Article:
She is the goddess of the crescent moon long before she is the virgin twin sister of Apollo and protector of the forests and wild places of the blood and heart. Diana, woman as untouchable, as utterly desired and utterly apart. Woman as possibility and enigma. The darkness and light muting and radiating into the unattained.

There are seven series of poems in heart, speech, this, each exploring particular moments of myth for a Greek goddess, demi-goddess, or mortal woman. Each woman is at a point of emotional and physical transformation expressed through the ambiguities of her relationship to commitment and desire.

It’s one of the wonderful things about myth, that there is no absolute one version that obviates all others although certainly there are favorites and those considered to be more “legitimate” than others. With Diana, who appears in so much of central Asia, northern Africa, and southern Europe, the myths chosen say much about approaches to desire as the habitations of culture and geography as they do about the need for archetypal figures to express what seems to extend and exceed the understanding of the self.

The Diana of heart, speech, this is the wild, athletic goddess who delights in her body and the challenges of living within and against her nature. She is complete within herself, and she has no desire outside of herself. Thus she becomes cruel because the desire of others is a nuisance, not an invitation or countering strength. “Fleet Desire” titles this series just as Diana is known for her speed and the men who want her for the desire that kills them at the moment they realize the impossibility of their hunger.

Mars and Venus may show that justice is irrelevant when love and war are combined; doesn’t Diana force us to recognize that the fairness of desire is simply in the destructiveness of unequal expression?

Diana runs through these poems, sensuous without being sensual, unaware of what it would mean to be in relationship with another. An other. She is only in herself. And hunters, so many hunters, Orion and Actaeon among them, see her and are caught just as her hair is caught by the vines and branches hanging from the trees that frame her speed.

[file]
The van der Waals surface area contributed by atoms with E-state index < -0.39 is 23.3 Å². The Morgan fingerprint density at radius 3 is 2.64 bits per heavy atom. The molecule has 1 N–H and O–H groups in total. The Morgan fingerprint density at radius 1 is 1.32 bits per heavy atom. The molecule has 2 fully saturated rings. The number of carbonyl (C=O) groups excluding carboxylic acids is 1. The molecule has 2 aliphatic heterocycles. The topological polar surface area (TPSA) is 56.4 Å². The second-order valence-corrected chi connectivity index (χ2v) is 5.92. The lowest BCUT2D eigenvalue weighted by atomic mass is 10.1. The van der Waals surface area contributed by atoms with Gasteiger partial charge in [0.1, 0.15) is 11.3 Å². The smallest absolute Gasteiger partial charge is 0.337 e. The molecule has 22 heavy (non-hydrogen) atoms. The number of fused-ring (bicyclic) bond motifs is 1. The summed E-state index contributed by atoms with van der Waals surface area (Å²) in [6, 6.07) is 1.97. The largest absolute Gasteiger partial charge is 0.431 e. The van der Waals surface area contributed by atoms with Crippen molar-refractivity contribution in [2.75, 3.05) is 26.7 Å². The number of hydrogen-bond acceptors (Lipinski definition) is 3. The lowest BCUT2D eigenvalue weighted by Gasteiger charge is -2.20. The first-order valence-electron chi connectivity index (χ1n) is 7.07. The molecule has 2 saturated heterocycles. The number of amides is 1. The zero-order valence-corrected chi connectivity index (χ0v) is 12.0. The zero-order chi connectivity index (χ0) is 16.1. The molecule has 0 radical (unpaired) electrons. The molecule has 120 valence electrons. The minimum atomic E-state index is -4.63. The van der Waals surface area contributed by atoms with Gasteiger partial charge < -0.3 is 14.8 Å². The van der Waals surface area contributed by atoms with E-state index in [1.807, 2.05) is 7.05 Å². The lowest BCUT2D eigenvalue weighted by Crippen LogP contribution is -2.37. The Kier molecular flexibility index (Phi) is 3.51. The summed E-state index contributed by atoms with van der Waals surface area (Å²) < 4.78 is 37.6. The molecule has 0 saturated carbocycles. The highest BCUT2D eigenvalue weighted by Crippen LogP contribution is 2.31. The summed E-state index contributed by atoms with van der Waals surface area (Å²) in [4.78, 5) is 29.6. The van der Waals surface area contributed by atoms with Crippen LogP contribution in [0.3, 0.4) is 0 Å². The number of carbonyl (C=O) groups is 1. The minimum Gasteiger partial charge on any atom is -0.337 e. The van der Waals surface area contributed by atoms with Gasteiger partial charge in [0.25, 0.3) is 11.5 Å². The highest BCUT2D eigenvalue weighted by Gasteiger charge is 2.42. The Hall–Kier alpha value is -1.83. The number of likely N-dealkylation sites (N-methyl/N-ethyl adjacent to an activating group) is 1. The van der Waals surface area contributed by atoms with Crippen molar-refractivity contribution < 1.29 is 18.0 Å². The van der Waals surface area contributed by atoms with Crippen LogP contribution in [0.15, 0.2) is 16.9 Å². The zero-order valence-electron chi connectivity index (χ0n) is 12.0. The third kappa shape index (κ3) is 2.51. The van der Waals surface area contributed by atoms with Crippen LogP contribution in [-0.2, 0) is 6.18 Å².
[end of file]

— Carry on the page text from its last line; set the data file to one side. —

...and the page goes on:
There is a tendency in heterosexual love to make a distinction between lover and loved, to make an object of the desired, to make the wanted one a solution to the question raised by need. Diana violates this difference. She refuses to be objectified. Seen as a home (how often are women equated with homes, places of refuge and generation?), as music and prayer, as prey to be hunted, caught, and devoured, Diana is not seen as herself. And her own sight is no clearer (“her gaze, un-silvered,/ splashed upon him, blur-/ring”) as she is incapable of reflecting what she sees. Don’t we use others as our mirrors? Diana is incapable of reflecting although she raises reflections in others. And this failure destroys those who want to see themselves in her. In trying to possess what is not a possession, these men become dispossessed and unhomed.

Book, Title, City

February 3, 2010

Why title a poem for a city about to be fractured by war? Why title a book not for the war but for something both more general and more individual? “Baghdad” is an inexplicable poem that insisted on its becoming.

“Baghdad” can be read on pp. 139-140 of heart speech this (Atropos Press, 2009, ISBN 9 780982 530948)

Before and After

The inspiration: it was March 2003, shortly before the invasion of Iraq. A former student of mine was living in Riyadh; we were communicating about the transitions in our lives. My heart hurt for him and the other Arabian students whose lives and assumptions had been already torn apart by September 11; I was deeply concerned for their well-being as the war became closer and closer to its violent and uncontrollable being.